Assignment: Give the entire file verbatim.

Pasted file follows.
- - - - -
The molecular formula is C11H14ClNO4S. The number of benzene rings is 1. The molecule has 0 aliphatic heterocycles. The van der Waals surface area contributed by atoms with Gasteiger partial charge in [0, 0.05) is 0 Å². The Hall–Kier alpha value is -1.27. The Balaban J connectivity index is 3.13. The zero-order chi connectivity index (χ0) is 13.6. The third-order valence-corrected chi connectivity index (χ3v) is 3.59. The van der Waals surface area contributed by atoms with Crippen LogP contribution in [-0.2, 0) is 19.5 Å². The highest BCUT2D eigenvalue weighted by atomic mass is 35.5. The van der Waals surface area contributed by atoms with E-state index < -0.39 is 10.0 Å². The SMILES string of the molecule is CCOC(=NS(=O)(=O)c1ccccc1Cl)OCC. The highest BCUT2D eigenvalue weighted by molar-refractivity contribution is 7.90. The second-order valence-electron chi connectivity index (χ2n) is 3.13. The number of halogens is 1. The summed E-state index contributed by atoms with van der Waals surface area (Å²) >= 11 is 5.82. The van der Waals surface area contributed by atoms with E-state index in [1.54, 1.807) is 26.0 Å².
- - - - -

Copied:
The molecular formula is C11H14ClNO4S. The number of benzene rings is 1. The molecule has 0 aliphatic heterocycles. The van der Waals surface area contributed by atoms with Gasteiger partial charge in [0, 0.05) is 0 Å². The Hall–Kier alpha value is -1.27. The Balaban J connectivity index is 3.13. The zero-order chi connectivity index (χ0) is 13.6. The third-order valence-corrected chi connectivity index (χ3v) is 3.59. The van der Waals surface area contributed by atoms with Crippen LogP contribution in [-0.2, 0) is 19.5 Å². The highest BCUT2D eigenvalue weighted by atomic mass is 35.5. The van der Waals surface area contributed by atoms with E-state index < -0.39 is 10.0 Å². The SMILES string of the molecule is CCOC(=NS(=O)(=O)c1ccccc1Cl)OCC. The highest BCUT2D eigenvalue weighted by molar-refractivity contribution is 7.90. The second-order valence-electron chi connectivity index (χ2n) is 3.13. The number of halogens is 1. The summed E-state index contributed by atoms with van der Waals surface area (Å²) >= 11 is 5.82. The van der Waals surface area contributed by atoms with E-state index in [1.54, 1.807) is 26.0 Å².